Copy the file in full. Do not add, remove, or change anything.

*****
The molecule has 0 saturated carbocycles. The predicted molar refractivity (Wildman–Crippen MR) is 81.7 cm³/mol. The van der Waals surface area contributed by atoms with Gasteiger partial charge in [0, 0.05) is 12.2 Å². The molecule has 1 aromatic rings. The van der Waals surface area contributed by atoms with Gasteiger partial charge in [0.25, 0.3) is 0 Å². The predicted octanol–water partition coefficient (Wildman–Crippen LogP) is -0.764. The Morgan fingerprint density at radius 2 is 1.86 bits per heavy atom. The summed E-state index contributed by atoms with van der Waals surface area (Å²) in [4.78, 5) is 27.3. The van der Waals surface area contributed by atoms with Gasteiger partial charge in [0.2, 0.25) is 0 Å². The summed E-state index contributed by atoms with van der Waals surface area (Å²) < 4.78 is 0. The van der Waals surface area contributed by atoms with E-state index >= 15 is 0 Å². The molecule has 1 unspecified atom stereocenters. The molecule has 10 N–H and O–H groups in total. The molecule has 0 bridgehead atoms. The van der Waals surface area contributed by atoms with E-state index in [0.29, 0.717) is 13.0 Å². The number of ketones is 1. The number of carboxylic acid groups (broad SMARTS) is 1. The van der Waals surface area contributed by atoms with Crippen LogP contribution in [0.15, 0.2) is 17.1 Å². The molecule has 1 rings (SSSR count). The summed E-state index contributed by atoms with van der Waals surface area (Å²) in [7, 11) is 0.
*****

The molecule has 0 saturated carbocycles. The predicted molar refractivity (Wildman–Crippen MR) is 81.7 cm³/mol. The van der Waals surface area contributed by atoms with Gasteiger partial charge in [0, 0.05) is 12.2 Å². The molecule has 1 aromatic rings. The van der Waals surface area contributed by atoms with Gasteiger partial charge in [0.25, 0.3) is 0 Å². The predicted octanol–water partition coefficient (Wildman–Crippen LogP) is -0.764. The Morgan fingerprint density at radius 2 is 1.86 bits per heavy atom. The summed E-state index contributed by atoms with van der Waals surface area (Å²) in [4.78, 5) is 27.3. The van der Waals surface area contributed by atoms with Gasteiger partial charge in [0.2, 0.25) is 0 Å². The summed E-state index contributed by atoms with van der Waals surface area (Å²) < 4.78 is 0. The van der Waals surface area contributed by atoms with E-state index >= 15 is 0 Å². The molecule has 1 unspecified atom stereocenters. The molecule has 10 N–H and O–H groups in total. The molecule has 0 bridgehead atoms. The van der Waals surface area contributed by atoms with E-state index in [0.29, 0.717) is 13.0 Å². The number of ketones is 1. The number of carboxylic acid groups (broad SMARTS) is 1. The van der Waals surface area contributed by atoms with Crippen LogP contribution in [0.15, 0.2) is 17.1 Å². The molecule has 1 rings (SSSR count). The summed E-state index contributed by atoms with van der Waals surface area (Å²) in [7, 11) is 0.